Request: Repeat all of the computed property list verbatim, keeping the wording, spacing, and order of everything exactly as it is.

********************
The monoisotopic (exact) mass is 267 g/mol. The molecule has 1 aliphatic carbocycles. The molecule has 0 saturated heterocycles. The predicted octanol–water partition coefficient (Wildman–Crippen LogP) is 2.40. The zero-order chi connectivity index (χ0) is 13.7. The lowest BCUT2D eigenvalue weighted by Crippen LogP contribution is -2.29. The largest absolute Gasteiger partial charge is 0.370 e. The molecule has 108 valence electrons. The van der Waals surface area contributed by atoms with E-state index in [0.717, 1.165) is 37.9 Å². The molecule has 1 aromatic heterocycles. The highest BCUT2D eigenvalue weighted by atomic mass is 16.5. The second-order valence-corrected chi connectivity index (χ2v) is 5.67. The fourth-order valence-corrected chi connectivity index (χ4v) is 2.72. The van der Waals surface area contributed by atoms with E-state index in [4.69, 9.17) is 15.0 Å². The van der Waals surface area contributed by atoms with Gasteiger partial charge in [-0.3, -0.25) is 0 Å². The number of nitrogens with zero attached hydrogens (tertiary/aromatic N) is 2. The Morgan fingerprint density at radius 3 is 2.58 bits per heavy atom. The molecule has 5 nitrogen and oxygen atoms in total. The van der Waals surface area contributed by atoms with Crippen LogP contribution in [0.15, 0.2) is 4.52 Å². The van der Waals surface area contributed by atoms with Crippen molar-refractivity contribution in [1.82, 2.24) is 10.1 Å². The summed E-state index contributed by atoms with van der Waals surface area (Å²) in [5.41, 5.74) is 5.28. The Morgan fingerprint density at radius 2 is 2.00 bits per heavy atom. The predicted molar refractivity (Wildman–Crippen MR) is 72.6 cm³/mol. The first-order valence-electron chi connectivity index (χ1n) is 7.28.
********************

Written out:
The monoisotopic (exact) mass is 267 g/mol. The molecule has 1 aliphatic carbocycles. The molecule has 0 saturated heterocycles. The predicted octanol–water partition coefficient (Wildman–Crippen LogP) is 2.40. The zero-order chi connectivity index (χ0) is 13.7. The lowest BCUT2D eigenvalue weighted by Crippen LogP contribution is -2.29. The largest absolute Gasteiger partial charge is 0.370 e. The molecule has 108 valence electrons. The van der Waals surface area contributed by atoms with E-state index in [0.717, 1.165) is 37.9 Å². The molecule has 1 aromatic heterocycles. The highest BCUT2D eigenvalue weighted by atomic mass is 16.5. The second-order valence-corrected chi connectivity index (χ2v) is 5.67. The fourth-order valence-corrected chi connectivity index (χ4v) is 2.72. The van der Waals surface area contributed by atoms with E-state index in [4.69, 9.17) is 15.0 Å². The van der Waals surface area contributed by atoms with Gasteiger partial charge in [-0.3, -0.25) is 0 Å². The number of nitrogens with zero attached hydrogens (tertiary/aromatic N) is 2. The Morgan fingerprint density at radius 3 is 2.58 bits per heavy atom. The molecule has 5 nitrogen and oxygen atoms in total. The van der Waals surface area contributed by atoms with Crippen LogP contribution in [0.15, 0.2) is 4.52 Å². The van der Waals surface area contributed by atoms with Crippen molar-refractivity contribution in [1.82, 2.24) is 10.1 Å². The summed E-state index contributed by atoms with van der Waals surface area (Å²) in [5.41, 5.74) is 5.28. The Morgan fingerprint density at radius 2 is 2.00 bits per heavy atom. The predicted molar refractivity (Wildman–Crippen MR) is 72.6 cm³/mol. The first-order valence-electron chi connectivity index (χ1n) is 7.28.